BY DUSICA SUE MALESEVIC | The World Trade Center Performing Arts Center — an important part of the original plan for the site but which has been plagued with delays — still does not have an architect, but is moving forward with a clear vision of what kind of performing arts space it would like to be.
“One upside of the shift in architects is that we really have had time to put together what this building is going to be — what we want it to be,” said Lucy Sexton, associate artistic director.
Architect Frank Gehry’s design for the Performing Arts Center was dropped last September.
Sexton outlined the three goals of the center at Community Board 1’s Planning Committee on Mon., Jan. 12.
“First of all that it should be a theater of the world,” she said.
Sexton explained that the center would not only present art, but would also commission it.
“You don’t build a theater in the middle of the greatest city in the world to import work,” she said. “We took the idea of it being a World Trade Center, not just for the exchange of goods but also a World Trade Center for the exchange of cultures and ideas and a place to gather and come together.”
There will be three theaters with different seat capacity — 550, 350 and 150 — that will be configured in such a way that they can be combined, said Sexton. The center will mount theater, musical theater, dance, music and new opera performances.
Sexton, who said she had “deep roots” in the dance and theater world and also runs the New York Dance and Performance Awards, said that there have been many conversations with artists to discuss needs. It was brought up repeatedly that there wasn’t a venue to perform new or smaller operas, thus its addition to the list.
Sexton said that the PAC, as the arts center is often called, is talking to Pace University, Gibney Dance, Sam Miller of the Lower Manhattan Cultural Council and to the Apollo about co-producing or working together.
“To not give in to this idea that theaters need to be competitive with each other,” she said.
The next goal is that the center is one “that’s alive all day” — open from 8 a.m. to 1 in the morning. The idea that people come in during the daytime, have coffee, meet for lunch, see performances and linger after — or perhaps are visiting the 9/11 Memorial and Museum and decide to stop by the PAC.
“The public space is very important to us. We want it to be a place where the people who work in this neighborhood, the people who live in this neighborhood, will come in, will gather,” she said. “A place that gets a lot of traffic going through it all times of day.”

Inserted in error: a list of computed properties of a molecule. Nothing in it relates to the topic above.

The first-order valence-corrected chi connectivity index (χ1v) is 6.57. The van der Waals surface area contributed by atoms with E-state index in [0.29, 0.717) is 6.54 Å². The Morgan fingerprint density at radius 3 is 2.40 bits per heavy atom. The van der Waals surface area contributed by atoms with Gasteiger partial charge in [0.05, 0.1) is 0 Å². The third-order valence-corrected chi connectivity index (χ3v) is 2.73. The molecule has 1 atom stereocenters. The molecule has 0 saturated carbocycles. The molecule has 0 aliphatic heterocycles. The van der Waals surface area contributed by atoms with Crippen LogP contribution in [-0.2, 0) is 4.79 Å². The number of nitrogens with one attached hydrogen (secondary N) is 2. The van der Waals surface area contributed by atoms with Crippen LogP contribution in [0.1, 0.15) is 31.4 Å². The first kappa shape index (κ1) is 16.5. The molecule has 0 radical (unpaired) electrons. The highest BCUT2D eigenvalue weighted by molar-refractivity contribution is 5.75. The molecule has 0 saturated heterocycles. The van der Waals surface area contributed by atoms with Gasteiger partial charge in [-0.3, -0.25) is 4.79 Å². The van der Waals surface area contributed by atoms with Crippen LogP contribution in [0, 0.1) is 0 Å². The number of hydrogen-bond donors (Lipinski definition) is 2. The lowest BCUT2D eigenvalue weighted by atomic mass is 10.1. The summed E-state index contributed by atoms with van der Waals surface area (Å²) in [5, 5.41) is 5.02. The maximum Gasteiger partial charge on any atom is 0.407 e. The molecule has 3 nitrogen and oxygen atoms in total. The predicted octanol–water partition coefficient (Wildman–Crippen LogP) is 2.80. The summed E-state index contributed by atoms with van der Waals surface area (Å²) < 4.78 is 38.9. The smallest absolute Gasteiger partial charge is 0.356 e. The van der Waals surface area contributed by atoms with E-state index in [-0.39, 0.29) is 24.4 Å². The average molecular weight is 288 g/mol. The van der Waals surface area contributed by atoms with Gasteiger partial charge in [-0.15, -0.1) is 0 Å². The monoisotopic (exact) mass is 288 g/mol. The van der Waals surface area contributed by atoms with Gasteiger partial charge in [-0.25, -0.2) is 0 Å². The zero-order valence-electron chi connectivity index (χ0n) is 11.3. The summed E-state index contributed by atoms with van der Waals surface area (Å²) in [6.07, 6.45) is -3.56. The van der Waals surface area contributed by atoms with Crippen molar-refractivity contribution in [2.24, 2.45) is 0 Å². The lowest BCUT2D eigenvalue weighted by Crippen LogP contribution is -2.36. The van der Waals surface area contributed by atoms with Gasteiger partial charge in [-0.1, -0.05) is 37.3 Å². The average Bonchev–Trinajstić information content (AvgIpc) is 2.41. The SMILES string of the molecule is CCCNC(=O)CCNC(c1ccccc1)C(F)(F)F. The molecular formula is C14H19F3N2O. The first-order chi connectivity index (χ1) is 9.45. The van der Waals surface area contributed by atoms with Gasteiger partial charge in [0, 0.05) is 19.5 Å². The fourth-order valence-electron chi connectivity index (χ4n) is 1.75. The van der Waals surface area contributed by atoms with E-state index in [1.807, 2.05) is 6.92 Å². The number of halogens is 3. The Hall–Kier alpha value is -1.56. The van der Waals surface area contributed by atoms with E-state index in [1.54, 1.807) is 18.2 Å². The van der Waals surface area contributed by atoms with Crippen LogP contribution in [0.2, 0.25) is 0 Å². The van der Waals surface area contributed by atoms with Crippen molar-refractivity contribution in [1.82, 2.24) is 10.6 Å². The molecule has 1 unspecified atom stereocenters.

Lastly, the center would be the “most digitally advanced space in the city, in the country, one of the most digital advanced spaces in the world so that it can respond to the art that’s being made increasingly with digital media,” explained Sexton.
This would also help connect art in New York City with other parts of the world.
“So that if you built it with enough digital infrastructure so that you could actually connect with another theater, you could have performance happening in New York City and in Seoul and in Rio,” she said.
In addition to the global ties, that digital infrastructure will also connect the center to other parts of the city. For instance, streaming a rehearsal or master class so that students in other boroughs or just down the street can watch or be a part of it.
“These are lofty goals, they’re adventurous goals but I think that they are ones that its — if you’re going to build a new theater, it’s what required,” said Sexton, who called the center a “connecting node.”
David Lan, who runs the Young Vic in London, was named the consulting artistic director of the PAC and has been in that position since September of 2013, according to The Guardian.
Both Sexton and Maggie Boepple, the center’s president, touted Lan’s record — a 96 percent capacity for the audience at the Young Vic, a theater founded to stage innovative plays at affordable prices. Boepple called it “astonishing” that Lan has maintained an almost packed house for the past five years. The makeup of the audience is also diverse.
Boepple said that it is important that the PAC will be a “cultural, community center for this area” and to have an audience that represents the community.
“It’s a challenge, no doubt, but it is definitely one of our goals that it should a place where lots of different people come to see theater, not just rich people,” said Sexton.
Boepple said that the center could be open by late 2018 or 2019, depending on the Port Authority, which is still completing infrastructure. The site of the PAC is at Vesey and Greenwich Sts., currently the temporary PATH station.
“However, you will see some PAC productions before that because we want to wet everyone’s whistles,” said Boepple, although she doesn’t yet have a venue or timetable for that.
She said that their operations are moving higher in One Liberty Plaza, thanks to a gift from Brookfield Properties — a five-year lease that costs the PAC nothing.
C.B. 1 member Kathleen Gupta asked Boepple what were PAC’s “synergies” with the 9/11 Memorial and Museum and the various family groups.
“I know there’ve been issues in the past about what type of art would be presented so close to Ground Zero,” said Gupta, referring to a dispute a decade ago, which ended up moving the cultural center off the memorial block.
“We are very close to the people in the memorial. We obviously will be very respectful of the family groups. But I think the PAC always was about the future,” said Boepple. “That was the way it was started up, way before we got there. The memorial is about what happened and we’re about the future. We are living, we are breathing, and it’s sort of a slightly different feeling than the memorial and the museum.”